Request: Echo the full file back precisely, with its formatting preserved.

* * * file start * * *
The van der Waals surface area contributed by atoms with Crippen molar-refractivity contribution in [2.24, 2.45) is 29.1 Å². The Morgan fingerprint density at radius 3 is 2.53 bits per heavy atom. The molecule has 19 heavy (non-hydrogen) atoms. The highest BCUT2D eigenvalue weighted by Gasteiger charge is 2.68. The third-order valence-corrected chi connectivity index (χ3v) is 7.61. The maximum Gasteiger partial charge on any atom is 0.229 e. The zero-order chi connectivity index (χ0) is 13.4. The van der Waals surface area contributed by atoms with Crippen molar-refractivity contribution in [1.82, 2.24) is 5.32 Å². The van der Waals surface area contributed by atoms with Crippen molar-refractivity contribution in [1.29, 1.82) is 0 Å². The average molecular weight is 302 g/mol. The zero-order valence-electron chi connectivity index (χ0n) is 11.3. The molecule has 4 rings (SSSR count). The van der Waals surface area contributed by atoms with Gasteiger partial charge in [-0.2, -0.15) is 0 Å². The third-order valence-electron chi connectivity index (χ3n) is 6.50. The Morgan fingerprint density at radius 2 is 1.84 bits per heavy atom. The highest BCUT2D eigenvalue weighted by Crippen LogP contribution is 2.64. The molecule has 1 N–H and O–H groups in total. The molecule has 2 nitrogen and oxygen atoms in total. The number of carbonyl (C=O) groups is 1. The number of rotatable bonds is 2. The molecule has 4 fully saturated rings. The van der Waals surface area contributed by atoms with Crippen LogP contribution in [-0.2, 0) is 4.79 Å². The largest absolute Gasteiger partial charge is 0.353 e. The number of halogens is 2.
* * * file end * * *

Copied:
The van der Waals surface area contributed by atoms with Crippen molar-refractivity contribution in [2.24, 2.45) is 29.1 Å². The Morgan fingerprint density at radius 3 is 2.53 bits per heavy atom. The molecule has 19 heavy (non-hydrogen) atoms. The highest BCUT2D eigenvalue weighted by Gasteiger charge is 2.68. The third-order valence-corrected chi connectivity index (χ3v) is 7.61. The maximum Gasteiger partial charge on any atom is 0.229 e. The zero-order chi connectivity index (χ0) is 13.4. The van der Waals surface area contributed by atoms with Crippen molar-refractivity contribution in [1.82, 2.24) is 5.32 Å². The van der Waals surface area contributed by atoms with Crippen molar-refractivity contribution in [1.29, 1.82) is 0 Å². The average molecular weight is 302 g/mol. The zero-order valence-electron chi connectivity index (χ0n) is 11.3. The molecule has 4 rings (SSSR count). The van der Waals surface area contributed by atoms with Gasteiger partial charge in [-0.2, -0.15) is 0 Å². The third-order valence-electron chi connectivity index (χ3n) is 6.50. The Morgan fingerprint density at radius 2 is 1.84 bits per heavy atom. The highest BCUT2D eigenvalue weighted by Crippen LogP contribution is 2.64. The molecule has 1 N–H and O–H groups in total. The molecule has 2 nitrogen and oxygen atoms in total. The number of carbonyl (C=O) groups is 1. The number of rotatable bonds is 2. The molecule has 4 fully saturated rings. The van der Waals surface area contributed by atoms with Crippen LogP contribution in [-0.2, 0) is 4.79 Å². The largest absolute Gasteiger partial charge is 0.353 e. The number of halogens is 2.